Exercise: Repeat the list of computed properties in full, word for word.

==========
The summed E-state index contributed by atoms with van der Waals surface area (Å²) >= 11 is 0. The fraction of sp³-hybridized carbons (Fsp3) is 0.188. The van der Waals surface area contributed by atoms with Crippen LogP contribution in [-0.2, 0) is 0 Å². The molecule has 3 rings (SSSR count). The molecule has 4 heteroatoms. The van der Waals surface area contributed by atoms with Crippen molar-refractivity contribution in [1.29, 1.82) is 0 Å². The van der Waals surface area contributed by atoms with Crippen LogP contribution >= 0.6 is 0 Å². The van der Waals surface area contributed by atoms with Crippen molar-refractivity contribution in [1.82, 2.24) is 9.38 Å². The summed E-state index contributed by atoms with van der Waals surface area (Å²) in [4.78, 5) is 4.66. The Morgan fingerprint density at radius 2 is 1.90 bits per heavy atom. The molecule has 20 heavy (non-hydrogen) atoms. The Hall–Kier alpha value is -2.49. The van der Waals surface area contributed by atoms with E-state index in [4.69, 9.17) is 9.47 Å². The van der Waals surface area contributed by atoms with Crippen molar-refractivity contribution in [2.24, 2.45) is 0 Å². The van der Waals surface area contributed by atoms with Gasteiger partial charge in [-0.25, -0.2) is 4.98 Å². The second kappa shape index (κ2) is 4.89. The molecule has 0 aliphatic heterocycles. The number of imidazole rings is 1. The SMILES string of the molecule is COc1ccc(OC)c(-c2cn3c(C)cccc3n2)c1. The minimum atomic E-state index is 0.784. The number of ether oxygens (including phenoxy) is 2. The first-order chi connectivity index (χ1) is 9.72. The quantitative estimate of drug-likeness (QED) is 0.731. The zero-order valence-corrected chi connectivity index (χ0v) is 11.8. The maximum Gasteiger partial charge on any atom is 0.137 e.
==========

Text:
The summed E-state index contributed by atoms with van der Waals surface area (Å²) >= 11 is 0. The fraction of sp³-hybridized carbons (Fsp3) is 0.188. The van der Waals surface area contributed by atoms with Crippen LogP contribution in [-0.2, 0) is 0 Å². The molecule has 3 rings (SSSR count). The molecule has 4 heteroatoms. The van der Waals surface area contributed by atoms with Crippen molar-refractivity contribution in [1.29, 1.82) is 0 Å². The van der Waals surface area contributed by atoms with Crippen LogP contribution >= 0.6 is 0 Å². The van der Waals surface area contributed by atoms with Crippen molar-refractivity contribution in [1.82, 2.24) is 9.38 Å². The summed E-state index contributed by atoms with van der Waals surface area (Å²) in [4.78, 5) is 4.66. The Morgan fingerprint density at radius 2 is 1.90 bits per heavy atom. The molecule has 20 heavy (non-hydrogen) atoms. The Hall–Kier alpha value is -2.49. The van der Waals surface area contributed by atoms with E-state index in [4.69, 9.17) is 9.47 Å². The van der Waals surface area contributed by atoms with Crippen molar-refractivity contribution in [2.24, 2.45) is 0 Å². The van der Waals surface area contributed by atoms with Gasteiger partial charge in [-0.25, -0.2) is 4.98 Å². The second kappa shape index (κ2) is 4.89. The molecule has 0 aliphatic heterocycles. The number of imidazole rings is 1. The SMILES string of the molecule is COc1ccc(OC)c(-c2cn3c(C)cccc3n2)c1. The minimum atomic E-state index is 0.784. The number of ether oxygens (including phenoxy) is 2. The first-order chi connectivity index (χ1) is 9.72. The quantitative estimate of drug-likeness (QED) is 0.731. The zero-order valence-corrected chi connectivity index (χ0v) is 11.8. The maximum Gasteiger partial charge on any atom is 0.137 e.